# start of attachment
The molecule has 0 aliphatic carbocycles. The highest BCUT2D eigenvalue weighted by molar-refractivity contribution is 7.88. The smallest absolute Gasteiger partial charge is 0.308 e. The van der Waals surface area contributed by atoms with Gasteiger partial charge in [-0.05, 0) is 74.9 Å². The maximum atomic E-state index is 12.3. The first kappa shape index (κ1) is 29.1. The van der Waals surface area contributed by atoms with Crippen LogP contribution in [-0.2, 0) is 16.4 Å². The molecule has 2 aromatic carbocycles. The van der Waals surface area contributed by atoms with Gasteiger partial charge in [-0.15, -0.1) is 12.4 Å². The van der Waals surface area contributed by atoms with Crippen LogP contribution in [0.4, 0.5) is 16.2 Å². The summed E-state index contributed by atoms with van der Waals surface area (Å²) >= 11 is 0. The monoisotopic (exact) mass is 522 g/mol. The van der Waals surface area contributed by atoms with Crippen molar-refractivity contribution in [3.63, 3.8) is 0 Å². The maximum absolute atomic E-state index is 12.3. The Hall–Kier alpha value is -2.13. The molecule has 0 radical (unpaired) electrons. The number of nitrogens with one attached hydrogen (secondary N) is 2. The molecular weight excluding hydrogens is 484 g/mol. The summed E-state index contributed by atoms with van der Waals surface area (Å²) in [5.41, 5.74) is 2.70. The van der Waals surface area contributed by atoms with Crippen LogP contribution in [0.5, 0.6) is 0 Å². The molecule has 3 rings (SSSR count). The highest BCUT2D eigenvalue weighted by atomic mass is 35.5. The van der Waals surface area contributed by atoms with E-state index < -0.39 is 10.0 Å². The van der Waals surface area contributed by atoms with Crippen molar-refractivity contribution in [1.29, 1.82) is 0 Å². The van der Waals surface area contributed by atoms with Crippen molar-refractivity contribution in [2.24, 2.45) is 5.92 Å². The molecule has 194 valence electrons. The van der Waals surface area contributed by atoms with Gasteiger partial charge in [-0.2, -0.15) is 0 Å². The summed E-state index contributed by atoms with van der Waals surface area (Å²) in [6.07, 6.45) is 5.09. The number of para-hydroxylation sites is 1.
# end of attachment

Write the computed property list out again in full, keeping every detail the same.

The molecule has 0 aliphatic carbocycles. The highest BCUT2D eigenvalue weighted by molar-refractivity contribution is 7.88. The smallest absolute Gasteiger partial charge is 0.308 e. The van der Waals surface area contributed by atoms with Gasteiger partial charge in [-0.05, 0) is 74.9 Å². The maximum atomic E-state index is 12.3. The first kappa shape index (κ1) is 29.1. The van der Waals surface area contributed by atoms with Crippen LogP contribution in [-0.2, 0) is 16.4 Å². The molecule has 2 aromatic carbocycles. The van der Waals surface area contributed by atoms with Gasteiger partial charge in [-0.15, -0.1) is 12.4 Å². The van der Waals surface area contributed by atoms with Crippen LogP contribution in [0.4, 0.5) is 16.2 Å². The summed E-state index contributed by atoms with van der Waals surface area (Å²) >= 11 is 0. The monoisotopic (exact) mass is 522 g/mol. The van der Waals surface area contributed by atoms with Crippen molar-refractivity contribution in [3.63, 3.8) is 0 Å². The maximum absolute atomic E-state index is 12.3. The Hall–Kier alpha value is -2.13. The molecule has 0 radical (unpaired) electrons. The number of nitrogens with one attached hydrogen (secondary N) is 2. The molecular weight excluding hydrogens is 484 g/mol. The summed E-state index contributed by atoms with van der Waals surface area (Å²) in [5.41, 5.74) is 2.70. The van der Waals surface area contributed by atoms with Crippen LogP contribution in [0.5, 0.6) is 0 Å². The molecule has 3 rings (SSSR count). The highest BCUT2D eigenvalue weighted by atomic mass is 35.5. The van der Waals surface area contributed by atoms with E-state index < -0.39 is 10.0 Å². The van der Waals surface area contributed by atoms with Crippen molar-refractivity contribution in [1.29, 1.82) is 0 Å². The van der Waals surface area contributed by atoms with Crippen molar-refractivity contribution in [2.24, 2.45) is 5.92 Å². The molecule has 194 valence electrons. The van der Waals surface area contributed by atoms with Gasteiger partial charge in [-0.2, -0.15) is 0 Å². The summed E-state index contributed by atoms with van der Waals surface area (Å²) in [6.07, 6.45) is 5.09. The number of para-hydroxylation sites is 1.